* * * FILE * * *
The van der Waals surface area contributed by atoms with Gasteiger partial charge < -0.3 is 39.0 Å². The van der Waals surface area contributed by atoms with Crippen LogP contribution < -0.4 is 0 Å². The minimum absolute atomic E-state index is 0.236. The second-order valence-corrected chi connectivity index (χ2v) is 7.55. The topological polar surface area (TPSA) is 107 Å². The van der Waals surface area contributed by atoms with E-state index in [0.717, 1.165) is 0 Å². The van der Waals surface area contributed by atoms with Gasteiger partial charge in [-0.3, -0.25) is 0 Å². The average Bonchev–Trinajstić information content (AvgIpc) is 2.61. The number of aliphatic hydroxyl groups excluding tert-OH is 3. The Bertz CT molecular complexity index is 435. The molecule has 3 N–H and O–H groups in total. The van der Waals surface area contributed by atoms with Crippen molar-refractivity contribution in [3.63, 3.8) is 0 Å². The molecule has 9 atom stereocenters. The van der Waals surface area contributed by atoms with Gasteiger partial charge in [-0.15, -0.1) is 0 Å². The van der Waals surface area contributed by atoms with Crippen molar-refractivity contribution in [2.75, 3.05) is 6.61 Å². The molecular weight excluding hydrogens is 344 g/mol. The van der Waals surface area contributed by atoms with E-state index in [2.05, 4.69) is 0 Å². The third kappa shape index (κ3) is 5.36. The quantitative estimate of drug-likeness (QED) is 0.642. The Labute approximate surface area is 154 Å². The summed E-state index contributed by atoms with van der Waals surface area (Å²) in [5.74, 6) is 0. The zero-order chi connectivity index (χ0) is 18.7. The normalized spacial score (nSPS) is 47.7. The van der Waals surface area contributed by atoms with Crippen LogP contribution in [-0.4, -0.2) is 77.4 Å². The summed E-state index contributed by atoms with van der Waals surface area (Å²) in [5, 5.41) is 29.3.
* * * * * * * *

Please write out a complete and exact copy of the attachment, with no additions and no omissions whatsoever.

The van der Waals surface area contributed by atoms with Gasteiger partial charge < -0.3 is 39.0 Å². The van der Waals surface area contributed by atoms with Crippen LogP contribution < -0.4 is 0 Å². The minimum absolute atomic E-state index is 0.236. The second-order valence-corrected chi connectivity index (χ2v) is 7.55. The topological polar surface area (TPSA) is 107 Å². The van der Waals surface area contributed by atoms with E-state index in [0.717, 1.165) is 0 Å². The van der Waals surface area contributed by atoms with Gasteiger partial charge in [-0.3, -0.25) is 0 Å². The average Bonchev–Trinajstić information content (AvgIpc) is 2.61. The number of aliphatic hydroxyl groups excluding tert-OH is 3. The Bertz CT molecular complexity index is 435. The molecule has 3 N–H and O–H groups in total. The van der Waals surface area contributed by atoms with Crippen molar-refractivity contribution in [3.63, 3.8) is 0 Å². The molecule has 9 atom stereocenters. The van der Waals surface area contributed by atoms with Gasteiger partial charge in [-0.15, -0.1) is 0 Å². The van der Waals surface area contributed by atoms with Crippen molar-refractivity contribution in [2.75, 3.05) is 6.61 Å². The molecular weight excluding hydrogens is 344 g/mol. The van der Waals surface area contributed by atoms with E-state index in [2.05, 4.69) is 0 Å². The third kappa shape index (κ3) is 5.36. The quantitative estimate of drug-likeness (QED) is 0.642. The Labute approximate surface area is 154 Å². The summed E-state index contributed by atoms with van der Waals surface area (Å²) in [5.74, 6) is 0. The zero-order chi connectivity index (χ0) is 18.7. The normalized spacial score (nSPS) is 47.7. The van der Waals surface area contributed by atoms with Crippen LogP contribution in [-0.4, -0.2) is 77.4 Å². The summed E-state index contributed by atoms with van der Waals surface area (Å²) in [5, 5.41) is 29.3.